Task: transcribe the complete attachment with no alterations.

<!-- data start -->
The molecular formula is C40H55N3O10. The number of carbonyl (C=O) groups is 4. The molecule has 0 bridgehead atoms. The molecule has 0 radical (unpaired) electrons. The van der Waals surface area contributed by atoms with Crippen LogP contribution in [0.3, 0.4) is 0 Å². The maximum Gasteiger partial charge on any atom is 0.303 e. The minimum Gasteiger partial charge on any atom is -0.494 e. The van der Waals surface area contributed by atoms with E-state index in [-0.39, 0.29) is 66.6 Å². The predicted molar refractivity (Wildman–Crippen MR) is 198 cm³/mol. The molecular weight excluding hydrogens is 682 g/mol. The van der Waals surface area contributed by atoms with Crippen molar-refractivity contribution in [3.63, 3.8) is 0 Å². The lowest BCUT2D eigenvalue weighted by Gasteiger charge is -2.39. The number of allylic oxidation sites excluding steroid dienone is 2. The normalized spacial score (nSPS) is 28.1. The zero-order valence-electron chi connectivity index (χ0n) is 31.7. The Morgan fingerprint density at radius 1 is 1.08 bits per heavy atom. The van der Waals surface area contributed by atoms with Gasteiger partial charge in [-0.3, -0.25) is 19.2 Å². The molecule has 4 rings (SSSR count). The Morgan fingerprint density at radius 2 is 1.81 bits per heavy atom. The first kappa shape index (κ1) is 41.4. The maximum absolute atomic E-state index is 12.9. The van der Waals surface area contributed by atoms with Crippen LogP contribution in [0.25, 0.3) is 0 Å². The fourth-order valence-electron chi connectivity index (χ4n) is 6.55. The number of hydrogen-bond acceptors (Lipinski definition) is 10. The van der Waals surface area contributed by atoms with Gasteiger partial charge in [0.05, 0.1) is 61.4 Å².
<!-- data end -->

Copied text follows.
The molecular formula is C40H55N3O10. The number of carbonyl (C=O) groups is 4. The molecule has 0 bridgehead atoms. The molecule has 0 radical (unpaired) electrons. The van der Waals surface area contributed by atoms with Crippen LogP contribution in [0.3, 0.4) is 0 Å². The maximum Gasteiger partial charge on any atom is 0.303 e. The minimum Gasteiger partial charge on any atom is -0.494 e. The van der Waals surface area contributed by atoms with E-state index in [-0.39, 0.29) is 66.6 Å². The predicted molar refractivity (Wildman–Crippen MR) is 198 cm³/mol. The molecular weight excluding hydrogens is 682 g/mol. The van der Waals surface area contributed by atoms with Crippen molar-refractivity contribution in [3.63, 3.8) is 0 Å². The lowest BCUT2D eigenvalue weighted by Gasteiger charge is -2.39. The number of allylic oxidation sites excluding steroid dienone is 2. The normalized spacial score (nSPS) is 28.1. The zero-order valence-electron chi connectivity index (χ0n) is 31.7. The Morgan fingerprint density at radius 1 is 1.08 bits per heavy atom. The van der Waals surface area contributed by atoms with Gasteiger partial charge in [-0.3, -0.25) is 19.2 Å². The molecule has 4 rings (SSSR count). The Morgan fingerprint density at radius 2 is 1.81 bits per heavy atom. The first kappa shape index (κ1) is 41.4. The maximum absolute atomic E-state index is 12.9. The van der Waals surface area contributed by atoms with Crippen LogP contribution in [0.25, 0.3) is 0 Å². The fourth-order valence-electron chi connectivity index (χ4n) is 6.55. The number of hydrogen-bond acceptors (Lipinski definition) is 10. The van der Waals surface area contributed by atoms with Gasteiger partial charge in [0.05, 0.1) is 61.4 Å².